AAAS Establishes Early Career Award in Public Engagement
The announcement of this award is an important step towards greater recognition of the need for public engagement on the part of scientists and their institutions. AAAS should be commended for their commitment to leadership in this area. Details below and here.
It will be interesting to see the criteria by which nominations are judged. As I noted last month, how public engagement is ultimately defined, its goals and outcomes, remains an open question. (See also this comment.)
There is more major news on this front coming in August including the launch of a new blog, and a special issue of a leading journal with articles that review different dimensions of public engagement activities along with the types of structural and cultural transformations needed within the science community and at universities. Be sure to check back here for the details.
AAAS Early Career Award for Public Engagement with Science
Nomination Deadline: 15 October
The AAAS Early Career Award for Public Engagement with Science, established in 2010, recognizes early-career scientists and engineers who demonstrate excellence in their contribution to public engagement with science activities. A monetary prize of $5,000, a commemorative plaque, complimentary registration to the AAAS Annual Meeting, and reimbursement for reasonable hotel and travel expenses to attend the AAAS Annual Meeting to receive the prize are given to the recipient.
For the purposes of this award, public engagement activities are defined as the individual's active participation in efforts to engage with the public on science- and technology-related issues and promote meaningful dialogue between science and society.
The award will be given at the AAAS Annual Meeting.
Nominee must be an early-career scientist or engineer in academia, government or industry actively conducting research in any scientific discipline (including social sciences and medicine). Groups or institutions will not be considered for this award. AAAS employees are ineligible. One scientist or engineer will be chosen to receive the award on an annual basis.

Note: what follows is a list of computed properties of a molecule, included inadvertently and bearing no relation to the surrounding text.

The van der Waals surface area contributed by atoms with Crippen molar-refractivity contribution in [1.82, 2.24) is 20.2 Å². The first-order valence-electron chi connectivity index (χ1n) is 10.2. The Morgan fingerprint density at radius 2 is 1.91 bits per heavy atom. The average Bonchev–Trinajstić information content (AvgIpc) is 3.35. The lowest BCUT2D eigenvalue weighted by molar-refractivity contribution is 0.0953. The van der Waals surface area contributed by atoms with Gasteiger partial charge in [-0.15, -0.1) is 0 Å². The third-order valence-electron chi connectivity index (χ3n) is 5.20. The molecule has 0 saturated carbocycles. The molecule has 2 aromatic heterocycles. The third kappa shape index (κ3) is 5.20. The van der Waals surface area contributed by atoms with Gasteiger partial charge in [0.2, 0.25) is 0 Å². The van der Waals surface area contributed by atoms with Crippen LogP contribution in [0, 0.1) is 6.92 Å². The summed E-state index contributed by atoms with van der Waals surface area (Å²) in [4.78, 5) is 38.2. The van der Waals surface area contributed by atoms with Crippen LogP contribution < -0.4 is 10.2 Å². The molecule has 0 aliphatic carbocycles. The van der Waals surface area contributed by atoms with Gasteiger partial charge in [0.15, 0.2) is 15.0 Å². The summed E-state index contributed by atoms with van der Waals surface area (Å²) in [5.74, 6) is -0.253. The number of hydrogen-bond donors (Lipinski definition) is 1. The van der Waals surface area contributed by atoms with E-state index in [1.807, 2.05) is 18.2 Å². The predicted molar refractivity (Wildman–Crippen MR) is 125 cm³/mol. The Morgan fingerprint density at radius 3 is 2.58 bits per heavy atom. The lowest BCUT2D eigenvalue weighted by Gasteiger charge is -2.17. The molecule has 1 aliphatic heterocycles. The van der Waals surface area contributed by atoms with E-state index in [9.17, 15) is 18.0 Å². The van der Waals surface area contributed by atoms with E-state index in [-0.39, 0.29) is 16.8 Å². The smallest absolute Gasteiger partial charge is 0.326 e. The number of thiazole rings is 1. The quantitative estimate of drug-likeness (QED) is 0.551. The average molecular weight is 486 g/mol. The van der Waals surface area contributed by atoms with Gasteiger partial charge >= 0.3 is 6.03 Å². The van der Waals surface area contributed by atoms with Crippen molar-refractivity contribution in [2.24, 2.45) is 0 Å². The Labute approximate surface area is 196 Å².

* "Early career" is defined as an individual who has been in his/her current field for less than seven years and pre-tenure or job equivalent. Post-doctoral students are eligible for this award.
Nominee will have demonstrated excellence in his/her contribution to public engagement with science activities, with a focus on interactive dialogue between the individual and a non-scientific, public audience(s).
* Types of public engagement activities might include: informal science education, public outreach, public policy, and/or science communication activities, such as mass media, public dialogue, radio, TV and film, science café, science exhibit, science fair, and social and online media.
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- During times of war or national crisis in the U.S., school boards and officials are much more wary about allowing teachers and kids to say what they think.
- If our teachers avoid controversial questions in the classroom, kids won't get the experience they need to know how to engage with difficult questions and with criticism.
- Jonathan Zimmerman argues that controversial issues should be taught in schools as they naturally arise. Otherwise kids will learn from TV news what politics looks like – which is more often a rant than a healthy debate.
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- This map lists their names and locations, and their CEOs.
- The climate crisis may be too complex for these 100 people to solve, but naming and shaming them is a good start.
It marks another milestone in SpaceX's long-standing effort to make spaceflight cheaper.
- SpaceX launched Falcon Heavy into space early Tuesday morning.
- A part of its nosecone – known as a fairing – descended back to Earth using special parachutes.
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